‘I would like the Salvation Army to understand that my mother was a devout Salvation Army person. She cooked and manned stalls for the Salvos for many years … She ensured that I attended Sunday school and church functions’, Sid told the Commissioner.
‘My mother was a good Salvation Army person, and here they are flogging and molesting her son … I think she’d be absolutely disgusted. I’m glad she’s not alive, because I’d hate for her to have known what happened.’
Sid’s father never knew either. In fact, for many years Sid told no one of the sexual abuse and violence he suffered in the Salvation Army home for boys in Queensland. At the time there was no point. ‘You never spoke ill of any church, or said anybody touched you or molested you, you never went to the police – the retribution would have been severe and harsh.’
Later, he felt that sharing his experiences would only leave him more isolated. ‘People think, because you’ve been molested, you’re going to molest someone else’, he explained.
Sid first disclosed what had happened to him in his late 50s. He and his wife were watching a television program about kids in institutional care. Finally, he told his wife what had happened to him decades before.
Born in the mid-1940s, Sid was the second youngest in a large family. His mother died when he was seven. His father struggled to manage and Sid was sent first to live with his grandmother, then with his older sister, then with his grandmother again. Three years after his mother passed Sid was sent to the Salvation Army home.
‘The horrific treatment I received in the home from the staff still impacts on my life in a traumatic way’, he wrote in an impact statement.
Ten-year-old Sid regularly wet his bed, and along with other bed-wetters at the home he was brutally punished for it. The officer in charge made them stand outside the shower block with the urine-soaked sheets over their heads. They were caned - a bamboo rod, administered across the backside. They were forced to have cold showers, still with the sheets over their heads. ‘In this way the sheets plus our pyjamas were washed’, Sid wrote in the impact statement. Then, naked apart from a towel, he had to walk to the washing line and hang out the wet sheets and pyjamas. ‘This was a daily procedure when I wet the bed.’
Sid had almost no contact with his family while at the home, but one day, when he’d been there for several months, his father and older brother visited him there. ‘I was rather distraught that night and couldn’t sleep’, Sid wrote.
The officer on duty, seeing Sid’s wakefulness, took him to his room and sat him on the bed.
‘He rubbed his hand over my back and down my leg. I told him to leave me alone. He didn’t. Instead he grabbed my penis and squeezed it.’ Sid punched the officer and the officer hit him in the face. The force of the blow knocked Sid’s head back into the wall, and he fainted.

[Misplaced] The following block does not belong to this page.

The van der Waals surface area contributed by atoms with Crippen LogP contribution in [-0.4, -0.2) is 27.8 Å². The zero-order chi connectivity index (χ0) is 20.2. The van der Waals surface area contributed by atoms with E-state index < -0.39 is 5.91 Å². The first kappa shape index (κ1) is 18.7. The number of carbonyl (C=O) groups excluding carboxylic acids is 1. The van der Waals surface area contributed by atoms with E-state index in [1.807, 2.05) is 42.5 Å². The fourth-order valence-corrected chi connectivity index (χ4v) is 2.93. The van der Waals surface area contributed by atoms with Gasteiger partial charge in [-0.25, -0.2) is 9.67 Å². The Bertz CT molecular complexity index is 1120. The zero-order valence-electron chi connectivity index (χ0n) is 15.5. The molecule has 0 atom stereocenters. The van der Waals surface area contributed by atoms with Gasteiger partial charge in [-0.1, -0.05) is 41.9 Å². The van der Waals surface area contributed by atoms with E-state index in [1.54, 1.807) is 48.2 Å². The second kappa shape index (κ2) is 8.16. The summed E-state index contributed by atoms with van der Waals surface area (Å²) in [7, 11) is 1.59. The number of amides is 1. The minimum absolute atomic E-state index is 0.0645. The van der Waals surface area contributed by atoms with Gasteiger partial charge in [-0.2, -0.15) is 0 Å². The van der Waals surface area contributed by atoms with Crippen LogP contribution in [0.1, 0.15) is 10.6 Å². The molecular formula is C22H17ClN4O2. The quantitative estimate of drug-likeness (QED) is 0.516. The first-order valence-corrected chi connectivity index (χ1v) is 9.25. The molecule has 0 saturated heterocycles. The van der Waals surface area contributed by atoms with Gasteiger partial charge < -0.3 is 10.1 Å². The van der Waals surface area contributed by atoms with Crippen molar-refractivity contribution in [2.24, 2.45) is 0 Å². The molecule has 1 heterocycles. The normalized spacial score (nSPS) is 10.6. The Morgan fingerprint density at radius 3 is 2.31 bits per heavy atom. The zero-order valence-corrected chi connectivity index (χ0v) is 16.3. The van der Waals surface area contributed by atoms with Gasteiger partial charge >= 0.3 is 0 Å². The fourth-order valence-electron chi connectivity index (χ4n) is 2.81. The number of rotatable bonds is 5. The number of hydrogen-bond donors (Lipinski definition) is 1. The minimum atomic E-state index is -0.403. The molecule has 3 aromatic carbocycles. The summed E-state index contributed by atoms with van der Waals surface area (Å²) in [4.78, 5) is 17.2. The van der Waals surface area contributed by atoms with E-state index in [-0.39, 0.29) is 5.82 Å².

‘The next thing I remember is waking up in my bed, next morning. I had a splitting headache, a lump on the back of my head, bruising to my right cheek, a cut and bleeding mouth and was very sore in the anus. It was obvious to me I had been sexually molested.’
In the late 1950s Sid’s father married again, and Sid went to live with them. As a young man he spent some years in the army, but took a medical discharge to look after his much younger half-brother, just a young child at the time. The only other option for his brother was institutional care, a prospect Sid couldn’t face.
‘It’s the one thing I’m proud of in my life. That I stopped him being abused’, he told the Commissioner.
When his brother returned to the care of his sister, Sid became restless. He moved from job to job. He suffered flashbacks of the torment he’d experienced in the Salvation Army home. Memories of abuse and being flogged surfaced constantly. He developed medical problems. He had low self-esteem.
‘In reality the whole experience of my treatment in care had altered my belief in human nature’, he said. ‘I didn’t want to mix … I was unstable and couldn’t get close to others.’ He felt he couldn’t trust anyone – that if they found out his history, they wouldn’t want to know him.
Sid married for a second time in the 1990s, and that relationship has remained strong. ‘For the first time I’m able to have a relationship without fear, mainly because I’ve been able to talk to her about my past traumas regarding my treatment in the home’, Sid told the Commissioner.
After seeing the program about kids in care, Sid got in touch with a support group. The group helped him find a counsellor. With assistance, he contacted the Salvation Army and eventually received a $26,000 compensation payment and an apology.
Sid feels that there should be requirements in place to ensure records are kept and made accessible to the people concerned. He also believes that better supervision of what’s happening in institutions would reduce the chance of abuse. ‘I just don’t know how it can be controlled – you can only try’, he said.